Two final notes about wintergreen lifesavers and their flash: First, as of 2005 in southern California it is impossible to find the traditional rolls of wintergreen lifesavers. I looked in six different stores and none carried rolls of wintergreens. The only wintergreens I could find were in large bags. Second, the wintergreens in the bags do not have any wintergreen oil in them, just artificial flavors, making the explanation I found on the Internet and repeated above suspect. After researching this I discovered that the active flavoring in oil of wintergreen is methyl salicylate, a distant relative of aspirin. Like aspirin, this chemical can be obtained from natural sources or manufactured in a laboratory. Since it's cheaper to make it than collect it from nature, manufactured methyl salicylate is used and therefore has to be listed as an artificial flavoring. This means that the explanation above is still valid.

UPDATE: Continued searching finally turned up rolls of wintogreen lifesavers. I found them to be slightly smaller than the bagged types and denser. They seem to produce better flashes as the image below shows:

This image was captured using a Canon 50D, 15.1 megapixel camera set to ISO 12,800. Although this extremely high ISO sensativity introduces a lot of noise, it greatly reduces the amount of pushing required during processing to bring out the details of the flash. The curve on the upper left is the edge of the hole in the middle of the wintogreen lifesaver. The larger arc in the lower right is the outside of the lifesaver.



While reviewing this page recently, I noticed that I hadn't used my new Canon 6D camera to take new pictures. This camera tops out at ISO 102,400, almost ten times the 50D.

The dark wedge is the tip of the needle nose pliers used to crush the wintogreen lifesaver.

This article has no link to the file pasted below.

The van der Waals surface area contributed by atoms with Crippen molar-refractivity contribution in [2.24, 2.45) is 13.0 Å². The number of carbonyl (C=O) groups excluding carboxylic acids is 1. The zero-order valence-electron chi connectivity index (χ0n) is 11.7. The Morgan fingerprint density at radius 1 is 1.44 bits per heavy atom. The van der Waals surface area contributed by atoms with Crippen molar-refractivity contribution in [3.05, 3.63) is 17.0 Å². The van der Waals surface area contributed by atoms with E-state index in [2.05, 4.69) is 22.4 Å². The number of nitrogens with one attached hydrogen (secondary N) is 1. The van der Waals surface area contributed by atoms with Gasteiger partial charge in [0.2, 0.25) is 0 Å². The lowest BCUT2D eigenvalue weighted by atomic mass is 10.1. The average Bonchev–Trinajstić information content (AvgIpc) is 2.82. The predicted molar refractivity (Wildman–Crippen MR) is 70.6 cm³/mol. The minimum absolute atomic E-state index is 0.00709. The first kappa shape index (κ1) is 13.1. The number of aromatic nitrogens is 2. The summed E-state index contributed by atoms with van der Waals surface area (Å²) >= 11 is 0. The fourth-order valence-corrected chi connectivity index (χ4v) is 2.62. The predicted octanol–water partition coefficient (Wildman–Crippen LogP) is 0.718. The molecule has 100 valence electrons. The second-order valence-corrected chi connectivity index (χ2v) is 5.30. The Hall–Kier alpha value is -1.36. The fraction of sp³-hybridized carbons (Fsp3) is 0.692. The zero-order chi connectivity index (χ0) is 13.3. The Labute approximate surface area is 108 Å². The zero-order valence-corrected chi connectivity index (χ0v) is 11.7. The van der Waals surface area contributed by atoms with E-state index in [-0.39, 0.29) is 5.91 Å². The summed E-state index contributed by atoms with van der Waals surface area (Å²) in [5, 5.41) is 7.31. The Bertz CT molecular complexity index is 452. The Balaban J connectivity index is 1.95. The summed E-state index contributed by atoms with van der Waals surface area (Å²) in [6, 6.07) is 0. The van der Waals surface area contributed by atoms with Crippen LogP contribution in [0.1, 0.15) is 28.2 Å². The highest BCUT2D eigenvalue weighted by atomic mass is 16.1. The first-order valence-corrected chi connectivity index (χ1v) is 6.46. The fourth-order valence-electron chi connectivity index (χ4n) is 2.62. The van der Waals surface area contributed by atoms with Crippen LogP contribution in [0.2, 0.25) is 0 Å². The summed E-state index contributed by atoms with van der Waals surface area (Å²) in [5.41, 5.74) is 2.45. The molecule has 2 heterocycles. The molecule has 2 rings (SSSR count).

This shot is of the lifesaver being crushed across its diameter.


Whereas all of the previous images requires considerable brightening in Photoshop, the extremely high ISO of the 6D and the comparatively low noise for that ISO allowed the last two images to be posted with almost no brightening.

One final note is that many sugar-based candies will emit weak flashes when crushed. It is a common result caused by fracturing sugar molecules. The problem is that the flashes in all other sugar candies are so weak that they are almost impossible to see. Only candies with methyl salicylate flash brightly enough to be seen easily. Unfortunately, this chemical is bulk listed in the ingredients block as one of the "other artificial and natural flavors" so you can't tell if that particular candy does or doesn't have it.

The following provides video and additional images of wintogreen lifesaver flashes:


This flashing light that results when something is broken is called triboluminescence and is common in many materials, particularly crystals. Perhaps the oddest example of troboluminescence comes from quickly tearing glow-in-the-dark Silly Putty. Unlike wintergreen lifesvers, the flash is extremely weak and the only image I could get of it is of very poor quality. Such as it is, it can be seen half way down the Silly Putty page.